Tupiza, Bolivia – The first three stages of Dakar 2017 brought a mix of emotions for Toyota Gazoo Racing SA. First came an opening stage win for Nasser Al-Attiyah and Mathieu Baumel (#301), which filled the team with pride and confidence. Stage two brought a second-place finish, but then disaster struck. Stage three saw Al-Attiyah/Baumel retire, and Giniel de Villiers and Dirk von Zitzewitz (#302) lose the best part of thirty minutes due to a fuel pressure problem.
For the Toyota crews, Stage 4 was an opportunity to steady the ship after the double-whammy disappointment of Stage 3. Crews departed from the Argentine town of San Salvador de Jujuy for Tupiza, in Bolivia – a total stage distance of 521 km. Of that, 416 km were covered as the special stage, which started at 4 300 m altitude, before finishing around the 3 400 m mark.
Toyota Gazoo Racing SA’s De Villiers/Von Zitzewitz reported a tough start to Stage 4, after getting stuck in what the experienced duo referred to as “some of the softest dunes we’ve ever seen. Thankfully it had rained in the area recently, otherwise who knows what may have happened.”
After crossing the dunes near the start, they made good headway until two consecutive punctures slowed them down. Navigation was also a challenge on the day, which saw the pair finish in sixth place on the stage, moving them up into seventh place in the overall standings.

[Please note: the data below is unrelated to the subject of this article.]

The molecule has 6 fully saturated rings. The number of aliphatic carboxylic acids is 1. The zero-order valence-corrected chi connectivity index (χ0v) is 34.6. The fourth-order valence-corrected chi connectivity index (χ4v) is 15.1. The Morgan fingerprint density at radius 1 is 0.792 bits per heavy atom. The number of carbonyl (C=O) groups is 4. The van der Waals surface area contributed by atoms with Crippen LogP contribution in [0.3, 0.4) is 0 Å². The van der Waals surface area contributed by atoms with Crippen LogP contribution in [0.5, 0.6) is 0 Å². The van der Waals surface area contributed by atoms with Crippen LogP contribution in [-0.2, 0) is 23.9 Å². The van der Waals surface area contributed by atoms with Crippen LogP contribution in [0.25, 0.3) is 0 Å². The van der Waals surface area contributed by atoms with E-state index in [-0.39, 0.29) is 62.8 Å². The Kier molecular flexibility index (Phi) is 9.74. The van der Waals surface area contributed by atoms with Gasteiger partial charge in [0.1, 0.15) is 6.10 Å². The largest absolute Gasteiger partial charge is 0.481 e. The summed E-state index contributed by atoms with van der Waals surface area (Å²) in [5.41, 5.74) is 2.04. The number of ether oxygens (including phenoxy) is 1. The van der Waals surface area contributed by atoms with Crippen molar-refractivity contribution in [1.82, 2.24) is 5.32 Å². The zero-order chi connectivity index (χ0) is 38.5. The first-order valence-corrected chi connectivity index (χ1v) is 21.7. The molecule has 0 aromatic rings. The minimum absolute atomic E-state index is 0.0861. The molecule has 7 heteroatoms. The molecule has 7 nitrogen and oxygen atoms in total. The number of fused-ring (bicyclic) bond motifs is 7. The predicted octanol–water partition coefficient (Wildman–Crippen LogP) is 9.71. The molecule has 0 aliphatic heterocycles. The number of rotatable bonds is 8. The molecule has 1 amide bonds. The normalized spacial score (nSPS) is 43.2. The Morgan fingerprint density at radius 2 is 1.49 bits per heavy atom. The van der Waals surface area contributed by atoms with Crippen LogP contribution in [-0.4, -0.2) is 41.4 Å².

Nani Roma and Alex Haro Bravo (#305), driving another SA-built Toyota Hilux, run by Overdrive Racing, was the fastest Toyota crew on the day. They posted the third-fastest time on the stage, which was won by Peugeot’s Cyril Despres. For Roma/Bravo Stage 4 brought a very similar experience to that of De Villiers/Von Zitzewitz, but they managed restrict their time loss to Despres to 12:51. They are now in fifth place overall.
“We had a good day, and lead the stage early on” said the Spanish driver after reaching the bivouac at Tupiza. “But the soft dunes and two punctures also took their toll. Still, we are pleased with our performance today, and the Toyota Hilux ran like clockwork.”
There is still a lot of racing to come, and Stage 4 proved that anything can still happen. Former Dakar winner Carlos Sainz (Peugeot) rolled near the end of the stage, losing more than two hours. Early race leader and nine times world champion Sebastien Loeb (Peugeot) lost 22 minutes on the day, while multiple former winner, Stephane Peterhansel, ran up a deficit of 15 minutes. Yazeed al Rahji (MINI), who competed for Toyota Gazoo Racing SA in 2016 was also forced to retire, clearly showing that Dakar 2017 is far from over.
“This year’s Dakar clearly has a lot more bite than in recent years,” explained Toyota Gazoo Racing SA Team Principal, Glyn Hall, from the bivouac at Tupiza. “Mark Coma is the new route director, and he seems to be dedicated to upholding the Dakar’s reputation as the toughest motor race on the planet.”
Stage 5, which takes place on January 6th, takes the crews from Tupiza to Oruro over a distance of 692 km. This includes 245 km of liaison and 447 km of special stage racing. It is a mammoth stage, with a large variety of road surfaces and terrain types. The stage has an average altitude of 3 800 metres, with peaks over 4 400 metres.
Dakar 2017 continues in Bolivia until January 10th, when it returns to Argentina for the final four days of racing. The race concludes in the Argentine capital of Buenos Aires on January 14th.
Source: Toyota SA